To be sure, he has not a vital interest in the suit in question, her part in which was the only property my Lady brought him; and he has a shadowy impression that for his name--the name of Dedlock--to be in a cause, and not in the title of that cause, is a most ridiculous accident. But he regards the Court of Chancery, even if it should involve an occasional delay of justice and a trifling amount of confusion, as a something devised in conjunction with a variety of other somethings by the perfection of human wisdom for the eternal settlement (humanly speaking) of everything. And he is upon the whole of a fixed opinion that to give the sanction of his countenance to any complaints respecting it would be to encourage some person in the lower classes to rise up somewhere--like Wat Tyler.
"As a few fresh affidavits have been put upon the file," says Mr. Tulkinghorn, "and as they are short, and as I proceed upon the troublesome principle of begging leave to possess my clients with any new proceedings in a cause"--cautious man Mr. Tulkinghorn, taking no more responsibility than necessary--"and further, as I see you are going to Paris, I have brought them in my pocket."
(Sir Leicester was going to Paris too, by the by, but the delight of the fashionable intelligence was in his Lady.)
Mr. Tulkinghorn takes out his papers, asks permission to place them on a golden talisman of a table at my Lady's elbow, puts on his spectacles, and begins to read by the light of a shaded lamp.
"'In Chancery. Between John Jarndyce--'"
My Lady interrupts, requesting him to miss as many of the formal horrors as he can.
Mr. Tulkinghorn glances over his spectacles and begins again lower down. My Lady carelessly and scornfully abstracts her attention. Sir Leicester in a great chair looks at the file and appears to have a stately liking for the legal repetitions and prolixities as ranging among the national bulwarks. It happens that the fire is hot where my Lady sits and that the hand-screen is more beautiful than useful, being priceless but small. My Lady, changing her position, sees the papers on the table--looks at them nearer--looks at them nearer still--asks impulsively, "Who copied that?"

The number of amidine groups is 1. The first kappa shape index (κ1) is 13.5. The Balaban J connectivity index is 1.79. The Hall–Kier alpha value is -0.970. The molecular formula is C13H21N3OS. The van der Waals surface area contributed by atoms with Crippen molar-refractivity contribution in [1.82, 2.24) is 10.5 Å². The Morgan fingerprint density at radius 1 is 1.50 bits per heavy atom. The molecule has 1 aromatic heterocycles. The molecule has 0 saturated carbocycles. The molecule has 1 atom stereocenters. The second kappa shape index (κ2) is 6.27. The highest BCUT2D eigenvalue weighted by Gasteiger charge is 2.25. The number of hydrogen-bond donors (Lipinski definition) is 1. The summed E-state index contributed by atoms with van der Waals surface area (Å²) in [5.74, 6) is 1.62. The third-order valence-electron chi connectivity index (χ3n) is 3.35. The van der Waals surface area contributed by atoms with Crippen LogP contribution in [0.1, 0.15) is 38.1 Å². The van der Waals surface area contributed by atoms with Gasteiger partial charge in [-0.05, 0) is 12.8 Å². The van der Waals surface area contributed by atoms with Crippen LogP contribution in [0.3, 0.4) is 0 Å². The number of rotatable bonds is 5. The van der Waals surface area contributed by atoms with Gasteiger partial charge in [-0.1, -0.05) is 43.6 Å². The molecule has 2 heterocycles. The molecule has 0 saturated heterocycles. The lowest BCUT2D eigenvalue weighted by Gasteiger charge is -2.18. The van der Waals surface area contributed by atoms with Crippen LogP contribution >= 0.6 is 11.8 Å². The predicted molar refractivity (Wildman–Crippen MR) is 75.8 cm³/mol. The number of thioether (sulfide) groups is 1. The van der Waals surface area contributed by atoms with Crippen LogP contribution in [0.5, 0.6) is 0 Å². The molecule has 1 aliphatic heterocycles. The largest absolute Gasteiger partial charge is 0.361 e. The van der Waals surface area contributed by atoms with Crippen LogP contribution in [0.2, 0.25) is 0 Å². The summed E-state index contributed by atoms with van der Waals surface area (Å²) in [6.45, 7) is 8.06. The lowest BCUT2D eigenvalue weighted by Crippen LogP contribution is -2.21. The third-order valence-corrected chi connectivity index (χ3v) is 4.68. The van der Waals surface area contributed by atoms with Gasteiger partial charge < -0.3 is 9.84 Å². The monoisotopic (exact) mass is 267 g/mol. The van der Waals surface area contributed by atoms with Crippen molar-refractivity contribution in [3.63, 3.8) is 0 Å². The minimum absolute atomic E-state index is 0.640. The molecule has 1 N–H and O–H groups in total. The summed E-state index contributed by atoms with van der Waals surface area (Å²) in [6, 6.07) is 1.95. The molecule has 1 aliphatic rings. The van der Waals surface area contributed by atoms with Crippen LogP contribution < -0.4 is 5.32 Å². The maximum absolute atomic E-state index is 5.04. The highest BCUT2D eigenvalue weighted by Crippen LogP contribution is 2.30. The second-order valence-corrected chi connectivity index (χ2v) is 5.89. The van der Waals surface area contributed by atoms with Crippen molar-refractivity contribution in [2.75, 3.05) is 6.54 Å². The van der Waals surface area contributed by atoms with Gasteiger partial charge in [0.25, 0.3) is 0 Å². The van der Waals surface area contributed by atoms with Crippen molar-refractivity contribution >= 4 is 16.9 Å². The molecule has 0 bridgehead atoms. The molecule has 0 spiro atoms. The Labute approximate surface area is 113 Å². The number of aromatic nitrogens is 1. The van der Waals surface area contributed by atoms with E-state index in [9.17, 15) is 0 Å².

Mr. Tulkinghorn stops short, surprised by my Lady's animation and her unusual tone.
"Is it what you people call law-hand?" she asks, looking full at him in her careless way again and toying with her screen.
"Not quite. Probably"--Mr. Tulkinghorn examines it as he speaks-- "the legal character which it has was acquired after the original hand was formed. Why do you ask?"
"Anything to vary this detestable monotony. Oh, go on, do!"
Mr. Tulkinghorn reads again. The heat is greater; my Lady screens her face. Sir Leicester dozes, starts up suddenly, and cries, "Eh? What do you say?"
"I say I am afraid," says Mr. Tulkinghorn, who had risen hastily, "that Lady Dedlock is ill."
"Faint," my Lady murmurs with white lips, "only that; but it is like the faintness of death. Don't speak to me. Ring, and take me to my room!"
Mr. Tulkinghorn retires into another chamber; bells ring, feet shuffle and patter, silence ensues. Mercury at last begs Mr. Tulkinghorn to return.
"Better now," quoth Sir Leicester, motioning the lawyer to sit down and read to him alone. "I have been quite alarmed. I never knew my Lady swoon before. But the weather is extremely trying, and she really has been bored to death down at our place in Lincolnshire."
I have a great deal of difficulty in beginning to write my portion of these pages, for I know I am not clever. I always knew that. I can remember, when I was a very little girl indeed, I used to say to my doll when we were alone together, "Now, Dolly, I am not clever, you know very well, and you must be patient with me, like a dear!" And so she used to sit propped up in a great arm-chair, with her beautiful complexion and rosy lips, staring at me--or not so much at me, I think, as at nothing--while I busily stitched away and told her every one of my secrets.